Earlier this month, Tostan’s Monitoring, Evaluation, Research and Learning (MERL) department began using new technology to gather information from the field. The KoBo Toolbox, open source software which offers a range of tools designed to make the process of data collection more efficient and more reliable, has been adopted by the MERL department and is being used to evaluate the Tostan program for the first time.
The KoBo software allows users to design custom forms for surveys on a computer and transfer these forms to multiple Android smartphones or tablets. Using this technology, the interviewer clicks the respondent’s answers as the survey is carried out, eliminating the need for paper. The mobile application not only saves time during the actual administration of the survey by allowing the flow of questions to be based on responses to earlier questions, but also means the responses are recorded in one step. Each entry is time-stamped and locations are recorded using GPS, before the data is synced over the internet and collated in an online database.
According to Interim MERL Director Ben Cislaghi, based in Dakar, this means that “ten seconds after an interview is over we already have the data available for the analysis”.
As well as collecting quantitative data, the tool allows the MERL team to record photographs, audio and video files. Combining this quantitative and qualitative data will make it possible “to show concrete evidence of the results of the Tostan program”, according to Dr. Cislaghi.
Tostan first used the software to collect data earlier this month in the Upper River Region of The Gambia, where members of the MERL department worked with local staff to carry out a project evaluation of a Unicef-funded project, initially using the software in nine villages.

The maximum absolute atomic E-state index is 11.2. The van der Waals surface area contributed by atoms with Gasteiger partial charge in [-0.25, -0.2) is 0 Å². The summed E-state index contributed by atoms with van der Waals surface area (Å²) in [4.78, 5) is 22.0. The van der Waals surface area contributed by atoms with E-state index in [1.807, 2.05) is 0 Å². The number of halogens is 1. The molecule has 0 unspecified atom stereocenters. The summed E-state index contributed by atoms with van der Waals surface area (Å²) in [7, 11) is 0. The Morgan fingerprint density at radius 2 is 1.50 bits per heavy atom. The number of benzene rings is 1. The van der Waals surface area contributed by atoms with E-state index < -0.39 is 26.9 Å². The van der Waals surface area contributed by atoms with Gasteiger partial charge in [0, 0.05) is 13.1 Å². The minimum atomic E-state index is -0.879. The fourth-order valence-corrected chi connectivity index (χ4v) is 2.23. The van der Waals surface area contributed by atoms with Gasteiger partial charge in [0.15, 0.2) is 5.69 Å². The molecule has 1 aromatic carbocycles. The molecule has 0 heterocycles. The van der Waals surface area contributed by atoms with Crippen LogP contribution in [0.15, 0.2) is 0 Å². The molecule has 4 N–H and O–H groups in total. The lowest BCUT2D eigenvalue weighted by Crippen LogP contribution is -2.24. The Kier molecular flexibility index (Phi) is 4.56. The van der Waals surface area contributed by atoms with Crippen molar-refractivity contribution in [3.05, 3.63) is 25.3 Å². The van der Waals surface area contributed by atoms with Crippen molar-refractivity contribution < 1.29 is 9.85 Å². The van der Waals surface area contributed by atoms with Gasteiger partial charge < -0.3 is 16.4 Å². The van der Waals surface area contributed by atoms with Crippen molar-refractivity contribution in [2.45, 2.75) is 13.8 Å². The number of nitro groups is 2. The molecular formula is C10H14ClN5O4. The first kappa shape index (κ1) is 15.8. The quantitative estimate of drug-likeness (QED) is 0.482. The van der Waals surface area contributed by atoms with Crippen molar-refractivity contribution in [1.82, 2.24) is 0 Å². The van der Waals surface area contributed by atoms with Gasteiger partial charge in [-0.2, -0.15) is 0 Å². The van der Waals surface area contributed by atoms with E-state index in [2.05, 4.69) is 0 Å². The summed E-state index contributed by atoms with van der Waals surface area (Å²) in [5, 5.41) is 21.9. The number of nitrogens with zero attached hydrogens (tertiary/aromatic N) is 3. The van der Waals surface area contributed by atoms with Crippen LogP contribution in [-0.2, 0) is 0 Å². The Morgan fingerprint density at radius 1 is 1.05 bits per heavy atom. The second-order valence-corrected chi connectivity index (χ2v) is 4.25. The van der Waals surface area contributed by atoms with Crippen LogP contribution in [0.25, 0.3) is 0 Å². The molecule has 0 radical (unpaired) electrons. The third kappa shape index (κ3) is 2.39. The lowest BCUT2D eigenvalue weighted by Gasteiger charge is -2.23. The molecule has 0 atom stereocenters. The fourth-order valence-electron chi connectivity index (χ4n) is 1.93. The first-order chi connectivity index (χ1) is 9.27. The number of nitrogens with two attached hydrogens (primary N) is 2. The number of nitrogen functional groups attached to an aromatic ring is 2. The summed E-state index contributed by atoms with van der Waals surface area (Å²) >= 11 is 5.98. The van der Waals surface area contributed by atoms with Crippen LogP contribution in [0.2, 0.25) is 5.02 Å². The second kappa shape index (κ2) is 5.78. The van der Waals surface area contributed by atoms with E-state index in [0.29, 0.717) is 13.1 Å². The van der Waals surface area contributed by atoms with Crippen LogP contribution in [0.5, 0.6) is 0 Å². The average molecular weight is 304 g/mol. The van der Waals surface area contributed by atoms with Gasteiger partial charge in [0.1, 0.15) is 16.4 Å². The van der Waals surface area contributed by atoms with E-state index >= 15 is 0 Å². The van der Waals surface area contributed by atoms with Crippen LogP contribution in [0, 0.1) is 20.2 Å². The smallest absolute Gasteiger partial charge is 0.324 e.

The supervisors, who are tasked with carrying out regular monitoring and evaluation of activities in the field and who were seeing the software and technology for the first time, were a little awestruck to begin with, says Vivien Manuel, MERL Assistant based in Tostan’s international headquarters in Dakar and currently taking part in the evaluation in The Gambia. After having been introduced to the straightforward and practical software, however, they were “happy to replace the numerous documents that they are in the habit of using with one very simple to use machine”. As for the participants taking part in this first KoBo-powered evaluation, they appreciated that this new technology makes the process of recording responses much more efficient, saving time for everyone concerned.
This evaluation in The Gambia signifies a change in the way the Tostan MERL department works to collect data in order to monitor and evaluate Tostan’s Community Empowerment Program, a process which is crucial to making continual improvements to the program and measuring impact. In the future, the MERL department envisions the KoBo software being used for all evaluations.